I recently came cross a brief timeline of fad diets (dates and names only) compiled by The American Dietetic Association.
It’s quite interesting to see that many current bestsellers originally popped up decades ago!
The first documented low-carbohydrate diet, for instance, appeared in Jean Brillat-Savarin’s Physiology of Taste back in 1825.
The no-frills (and no-nonsense) counting of calories was first written about in in Lulu Hunt Peters’ 1917 book, Diet and Health, with Key to the Calories.
Food combining — the completely baseless concept that mixing carbohydrates and protein in the same meal results in weight gain — originated in the 1930s.
The ever-popular grapefruit diet? It first appeared in the 1950s.
Then there are the truly bizarre fad diets.
There’s Horace Fletcher’s 1903 low-protein diet plan which urged dieters to chew food 32 times — not 31 or 33! — before swallowing.
Not surprisingly, he quickly became known as “The Great Masticator”.
In 1925, the Cigarrette Diet came along, in which tobacco companies happily advertised the appetite-suppressing powers of their “magic” cancer sticks.
One popular tagline? “Reach for a Lucky instead of a sweet.” Yeah — especially if your lungs have a death wish!
1961 brought along Dr. Herman Taller’s — don’t laugh — “Calories Don’t Count Diet”.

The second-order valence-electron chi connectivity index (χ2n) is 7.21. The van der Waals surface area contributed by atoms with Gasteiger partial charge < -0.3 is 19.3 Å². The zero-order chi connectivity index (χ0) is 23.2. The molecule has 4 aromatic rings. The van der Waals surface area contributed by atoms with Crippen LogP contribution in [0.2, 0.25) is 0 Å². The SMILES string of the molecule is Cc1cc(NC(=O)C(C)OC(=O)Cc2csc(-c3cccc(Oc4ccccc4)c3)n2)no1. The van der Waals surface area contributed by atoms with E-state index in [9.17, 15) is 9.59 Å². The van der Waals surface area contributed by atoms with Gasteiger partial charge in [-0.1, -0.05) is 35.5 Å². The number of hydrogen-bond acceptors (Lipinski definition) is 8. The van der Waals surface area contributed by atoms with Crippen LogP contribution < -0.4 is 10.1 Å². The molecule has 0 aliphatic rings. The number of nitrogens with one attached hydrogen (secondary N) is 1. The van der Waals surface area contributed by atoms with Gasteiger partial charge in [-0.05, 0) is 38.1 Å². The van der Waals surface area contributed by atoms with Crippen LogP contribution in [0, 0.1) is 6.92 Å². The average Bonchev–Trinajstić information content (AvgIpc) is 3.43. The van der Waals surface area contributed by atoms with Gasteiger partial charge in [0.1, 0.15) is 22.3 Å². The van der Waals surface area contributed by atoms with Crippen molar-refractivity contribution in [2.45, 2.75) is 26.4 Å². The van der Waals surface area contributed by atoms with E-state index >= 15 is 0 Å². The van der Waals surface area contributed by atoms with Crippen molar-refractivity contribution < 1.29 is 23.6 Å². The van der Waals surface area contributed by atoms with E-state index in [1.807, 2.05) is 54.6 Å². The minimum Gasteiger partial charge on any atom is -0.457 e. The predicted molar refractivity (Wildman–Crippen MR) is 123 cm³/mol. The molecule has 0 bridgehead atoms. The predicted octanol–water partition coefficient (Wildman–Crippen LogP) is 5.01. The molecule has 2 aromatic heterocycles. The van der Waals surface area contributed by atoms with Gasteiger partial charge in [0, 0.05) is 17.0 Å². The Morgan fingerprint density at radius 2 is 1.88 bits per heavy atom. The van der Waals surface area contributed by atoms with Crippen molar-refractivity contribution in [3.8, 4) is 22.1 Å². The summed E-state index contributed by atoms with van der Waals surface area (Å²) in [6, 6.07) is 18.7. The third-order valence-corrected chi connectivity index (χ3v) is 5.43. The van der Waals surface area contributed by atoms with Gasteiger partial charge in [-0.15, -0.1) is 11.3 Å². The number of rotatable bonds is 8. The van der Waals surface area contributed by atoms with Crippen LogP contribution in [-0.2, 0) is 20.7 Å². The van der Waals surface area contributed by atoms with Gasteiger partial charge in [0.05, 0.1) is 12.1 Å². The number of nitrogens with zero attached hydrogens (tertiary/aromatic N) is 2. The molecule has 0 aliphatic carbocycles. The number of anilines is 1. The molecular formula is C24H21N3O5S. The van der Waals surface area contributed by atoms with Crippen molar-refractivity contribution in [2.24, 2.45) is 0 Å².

According to the good doctor, all you had to do was eat as much as protein as you wanted (he claimed these calories literally “didn’t count”) and immediately follow that meal with one of his special vegetable oil pills. Sounds like a combination of Gary Taubes’ carbphobia and Kevin Trudeau’s shamelessness.
The Sleeping Beauty Diet, which promoted heavily sedating patients so they slept for several days and therefore did not consume any calories, emerged from some sicko’s mind in 1970.
The ridiculousness is far from over.
Just last year, Rhonda Byrne’s The Secret claimed two keys to weight loss were ridding yourself of the belief that food makes you fat and taping a piece of paper with your ideal weight on it over your scale’s display screen, in order to allow “the universe” to create a new reality for you.